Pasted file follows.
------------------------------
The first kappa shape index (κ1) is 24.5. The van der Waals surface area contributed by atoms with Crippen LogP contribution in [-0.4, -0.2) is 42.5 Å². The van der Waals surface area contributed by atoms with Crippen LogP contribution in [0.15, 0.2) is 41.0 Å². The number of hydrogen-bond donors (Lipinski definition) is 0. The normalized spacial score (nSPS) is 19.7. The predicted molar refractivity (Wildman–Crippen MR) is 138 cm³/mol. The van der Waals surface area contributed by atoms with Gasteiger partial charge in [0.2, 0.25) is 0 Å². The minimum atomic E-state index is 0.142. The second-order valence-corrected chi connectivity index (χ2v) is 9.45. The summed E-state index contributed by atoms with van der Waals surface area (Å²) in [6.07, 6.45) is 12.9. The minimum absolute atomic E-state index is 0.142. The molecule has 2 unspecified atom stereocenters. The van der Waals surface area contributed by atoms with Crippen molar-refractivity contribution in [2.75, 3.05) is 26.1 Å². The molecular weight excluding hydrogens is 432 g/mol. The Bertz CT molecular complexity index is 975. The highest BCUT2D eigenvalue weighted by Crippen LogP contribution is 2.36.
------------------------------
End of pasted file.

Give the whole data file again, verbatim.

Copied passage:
The first kappa shape index (κ1) is 24.5. The van der Waals surface area contributed by atoms with Crippen LogP contribution in [-0.4, -0.2) is 42.5 Å². The van der Waals surface area contributed by atoms with Crippen LogP contribution in [0.15, 0.2) is 41.0 Å². The number of hydrogen-bond donors (Lipinski definition) is 0. The normalized spacial score (nSPS) is 19.7. The predicted molar refractivity (Wildman–Crippen MR) is 138 cm³/mol. The van der Waals surface area contributed by atoms with Gasteiger partial charge in [0.2, 0.25) is 0 Å². The minimum atomic E-state index is 0.142. The second-order valence-corrected chi connectivity index (χ2v) is 9.45. The summed E-state index contributed by atoms with van der Waals surface area (Å²) in [6.07, 6.45) is 12.9. The minimum absolute atomic E-state index is 0.142. The molecule has 2 unspecified atom stereocenters. The van der Waals surface area contributed by atoms with Crippen molar-refractivity contribution in [2.75, 3.05) is 26.1 Å². The molecular weight excluding hydrogens is 432 g/mol. The Bertz CT molecular complexity index is 975. The highest BCUT2D eigenvalue weighted by Crippen LogP contribution is 2.36.